Jerry Jenkins addresses a full house at the Pendragon Theatre April 22.
On Earth Day, April 22, The Wildlife Conservation Society’s (WCS) Adirondack Program and the Adirondack Green Circle held a forum at the Pendragon Theatre in Saranac Lake to discuss global climate change and its impact upon the Adirondacks.
“Our role in the climate change issue is to provide the scientific background – with a focus on the response of wildlife - to help influence and inform policies in the region,” said Zoe Smith, director of the WCS Adirondack Program.
The keynote speaker at the event was WCS ecologist Jerry Jenkins, author of the 2010 book Climate Change in the Adirondacks.
“Climate change is here and the period where it becomes destructive is no longer ahead of us – it is here now,” said Jenkins. “The atmosphere is warmer and wetter – which means energy in the atmosphere. Everything gets more intense.
“Warming temps are not benign,” continued Jenkins, “these will be wildly uncertain,” he said, citing recent extreme weather events.
Putting the issue in economic terms, Jenkins said, “Take the year April 2011 through April 2012, and we’ve had major Champlain flooding, Hurricane Irene, and a virtually snowless winter – hurting farms, town budgets, washing away houses, and the snowmobiling and cross country ski seasons were nonexistent. It has been 12 months of continuous economic loss.”
While Jenkins’ talk continued about many of the ecological and economic problems resulting from global climate change, he also outlined some steps that could be taken to combat its progress.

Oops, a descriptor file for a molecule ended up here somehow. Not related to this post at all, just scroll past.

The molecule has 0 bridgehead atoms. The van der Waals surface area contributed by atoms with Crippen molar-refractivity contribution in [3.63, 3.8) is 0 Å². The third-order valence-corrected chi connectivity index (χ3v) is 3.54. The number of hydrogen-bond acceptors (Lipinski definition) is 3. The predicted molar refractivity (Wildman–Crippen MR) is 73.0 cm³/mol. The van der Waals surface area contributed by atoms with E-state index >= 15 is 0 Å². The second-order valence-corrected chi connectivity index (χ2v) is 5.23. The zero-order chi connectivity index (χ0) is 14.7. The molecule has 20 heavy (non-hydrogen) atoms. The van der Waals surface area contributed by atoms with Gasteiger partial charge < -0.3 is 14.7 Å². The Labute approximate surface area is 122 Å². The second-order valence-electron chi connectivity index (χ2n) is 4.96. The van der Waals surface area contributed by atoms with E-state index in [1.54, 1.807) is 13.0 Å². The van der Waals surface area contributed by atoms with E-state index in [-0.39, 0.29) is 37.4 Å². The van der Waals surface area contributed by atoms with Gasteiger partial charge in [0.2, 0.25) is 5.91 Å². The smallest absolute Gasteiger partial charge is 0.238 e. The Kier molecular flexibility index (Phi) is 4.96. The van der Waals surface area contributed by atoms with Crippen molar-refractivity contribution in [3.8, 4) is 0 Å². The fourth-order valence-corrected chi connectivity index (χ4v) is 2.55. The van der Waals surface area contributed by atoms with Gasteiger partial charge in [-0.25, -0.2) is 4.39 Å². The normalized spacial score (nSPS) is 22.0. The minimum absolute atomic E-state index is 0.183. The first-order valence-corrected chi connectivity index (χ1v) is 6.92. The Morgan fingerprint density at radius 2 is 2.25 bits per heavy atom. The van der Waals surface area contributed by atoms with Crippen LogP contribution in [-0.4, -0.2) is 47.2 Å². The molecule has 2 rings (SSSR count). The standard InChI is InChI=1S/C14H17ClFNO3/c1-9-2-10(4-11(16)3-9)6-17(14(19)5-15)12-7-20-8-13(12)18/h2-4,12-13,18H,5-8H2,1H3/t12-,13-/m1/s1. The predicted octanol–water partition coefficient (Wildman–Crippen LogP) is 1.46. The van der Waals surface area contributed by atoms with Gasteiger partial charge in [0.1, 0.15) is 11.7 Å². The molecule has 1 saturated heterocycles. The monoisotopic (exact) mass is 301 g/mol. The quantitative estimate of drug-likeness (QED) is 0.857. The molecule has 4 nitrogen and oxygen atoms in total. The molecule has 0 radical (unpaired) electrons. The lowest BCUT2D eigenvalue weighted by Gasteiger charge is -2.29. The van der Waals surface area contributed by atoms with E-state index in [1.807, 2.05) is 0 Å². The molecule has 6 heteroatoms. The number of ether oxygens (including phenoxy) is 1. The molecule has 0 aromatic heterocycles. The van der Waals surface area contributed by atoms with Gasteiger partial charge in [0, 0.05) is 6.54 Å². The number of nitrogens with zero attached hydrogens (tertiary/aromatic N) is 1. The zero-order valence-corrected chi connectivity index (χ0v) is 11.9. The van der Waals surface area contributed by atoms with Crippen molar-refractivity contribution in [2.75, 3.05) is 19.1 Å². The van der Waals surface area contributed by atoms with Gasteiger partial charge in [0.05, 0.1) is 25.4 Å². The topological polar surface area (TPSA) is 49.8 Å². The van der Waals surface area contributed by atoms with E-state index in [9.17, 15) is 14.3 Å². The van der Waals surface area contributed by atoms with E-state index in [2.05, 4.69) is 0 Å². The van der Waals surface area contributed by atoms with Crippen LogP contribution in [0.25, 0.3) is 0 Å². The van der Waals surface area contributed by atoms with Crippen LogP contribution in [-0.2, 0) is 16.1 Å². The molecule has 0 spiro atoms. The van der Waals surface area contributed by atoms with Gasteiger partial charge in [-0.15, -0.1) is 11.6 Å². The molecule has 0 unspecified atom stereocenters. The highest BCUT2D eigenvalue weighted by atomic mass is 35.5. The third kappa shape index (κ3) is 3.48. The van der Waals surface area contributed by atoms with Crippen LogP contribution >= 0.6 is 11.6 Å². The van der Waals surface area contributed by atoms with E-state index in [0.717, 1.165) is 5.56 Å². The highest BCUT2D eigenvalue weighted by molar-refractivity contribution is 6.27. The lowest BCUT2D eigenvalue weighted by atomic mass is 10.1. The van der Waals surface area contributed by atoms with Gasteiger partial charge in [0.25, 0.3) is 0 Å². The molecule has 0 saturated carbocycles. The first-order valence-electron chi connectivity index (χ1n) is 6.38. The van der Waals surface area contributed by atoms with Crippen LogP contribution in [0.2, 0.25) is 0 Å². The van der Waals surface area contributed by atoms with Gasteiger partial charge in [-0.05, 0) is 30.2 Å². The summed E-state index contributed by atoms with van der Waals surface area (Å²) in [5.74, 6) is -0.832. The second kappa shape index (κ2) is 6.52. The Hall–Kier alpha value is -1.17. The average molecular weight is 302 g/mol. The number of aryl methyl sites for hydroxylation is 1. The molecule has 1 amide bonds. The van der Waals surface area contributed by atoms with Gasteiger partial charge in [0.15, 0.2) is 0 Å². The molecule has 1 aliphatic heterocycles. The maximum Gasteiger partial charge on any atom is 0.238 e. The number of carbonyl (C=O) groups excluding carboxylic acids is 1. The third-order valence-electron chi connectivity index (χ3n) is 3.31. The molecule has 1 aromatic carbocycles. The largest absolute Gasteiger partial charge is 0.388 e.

“We have to think about alternative energy futures and we have to think about non-fossil fuels futures, and we have to think hard,” he said.
Jenkins also discussed some practical steps people can take in making their homes more energy efficient which are outlined in his book.
“Sooner or later we have to take old, leaky houses and turn them into tight, efficient houses.”
That sort of personal and community change is the focus of The Adirondack Green Circle who co-sponsored the event. “We are a grassroots community group tackling change in four arenas; local food, energy efficiency, overconsumption and waste, and self-reliance,” said Gail Brill, founding director of the Adirondack Green Circle. “We are about bringing the community together and to make the community a better place,”
To this end, the event featured several information tables on local community supported farms, public transportation, and home energy audits.
Jenkins said that these sorts of community movements give him hope about the issue. “The best things that I see are the growing awareness of kids in elementary schools and the action on high school, and college campuses,” said Jenkins.